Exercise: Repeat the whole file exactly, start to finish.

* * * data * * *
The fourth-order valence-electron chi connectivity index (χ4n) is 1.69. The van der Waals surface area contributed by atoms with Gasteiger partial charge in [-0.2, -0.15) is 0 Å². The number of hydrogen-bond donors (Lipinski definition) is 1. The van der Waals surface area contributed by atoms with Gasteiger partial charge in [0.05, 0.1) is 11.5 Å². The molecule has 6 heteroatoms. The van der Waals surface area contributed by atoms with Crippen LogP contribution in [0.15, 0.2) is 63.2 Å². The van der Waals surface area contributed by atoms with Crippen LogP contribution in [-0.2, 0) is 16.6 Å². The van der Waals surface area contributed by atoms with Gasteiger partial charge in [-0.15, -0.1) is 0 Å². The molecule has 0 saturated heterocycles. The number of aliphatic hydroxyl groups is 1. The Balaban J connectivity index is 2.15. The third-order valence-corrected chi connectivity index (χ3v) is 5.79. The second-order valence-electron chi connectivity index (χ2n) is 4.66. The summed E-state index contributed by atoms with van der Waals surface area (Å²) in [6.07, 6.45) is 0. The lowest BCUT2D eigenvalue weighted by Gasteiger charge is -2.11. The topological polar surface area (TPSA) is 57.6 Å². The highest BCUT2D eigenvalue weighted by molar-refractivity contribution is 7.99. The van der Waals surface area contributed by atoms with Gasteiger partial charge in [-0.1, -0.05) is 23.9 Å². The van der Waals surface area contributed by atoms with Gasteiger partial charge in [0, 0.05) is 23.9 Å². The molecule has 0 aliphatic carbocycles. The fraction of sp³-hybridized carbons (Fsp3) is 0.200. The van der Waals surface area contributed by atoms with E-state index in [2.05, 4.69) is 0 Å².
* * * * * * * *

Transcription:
The fourth-order valence-electron chi connectivity index (χ4n) is 1.69. The van der Waals surface area contributed by atoms with Gasteiger partial charge in [-0.2, -0.15) is 0 Å². The number of hydrogen-bond donors (Lipinski definition) is 1. The van der Waals surface area contributed by atoms with Gasteiger partial charge in [0.05, 0.1) is 11.5 Å². The molecule has 6 heteroatoms. The van der Waals surface area contributed by atoms with Crippen LogP contribution in [0.15, 0.2) is 63.2 Å². The van der Waals surface area contributed by atoms with Crippen LogP contribution in [-0.2, 0) is 16.6 Å². The van der Waals surface area contributed by atoms with Gasteiger partial charge in [-0.15, -0.1) is 0 Å². The molecule has 0 saturated heterocycles. The number of aliphatic hydroxyl groups is 1. The Balaban J connectivity index is 2.15. The third-order valence-corrected chi connectivity index (χ3v) is 5.79. The second-order valence-electron chi connectivity index (χ2n) is 4.66. The summed E-state index contributed by atoms with van der Waals surface area (Å²) in [6.07, 6.45) is 0. The lowest BCUT2D eigenvalue weighted by Gasteiger charge is -2.11. The topological polar surface area (TPSA) is 57.6 Å². The highest BCUT2D eigenvalue weighted by molar-refractivity contribution is 7.99. The van der Waals surface area contributed by atoms with Gasteiger partial charge in [-0.1, -0.05) is 23.9 Å². The van der Waals surface area contributed by atoms with Gasteiger partial charge in [0, 0.05) is 23.9 Å². The molecule has 0 aliphatic carbocycles. The fraction of sp³-hybridized carbons (Fsp3) is 0.200. The van der Waals surface area contributed by atoms with E-state index in [2.05, 4.69) is 0 Å².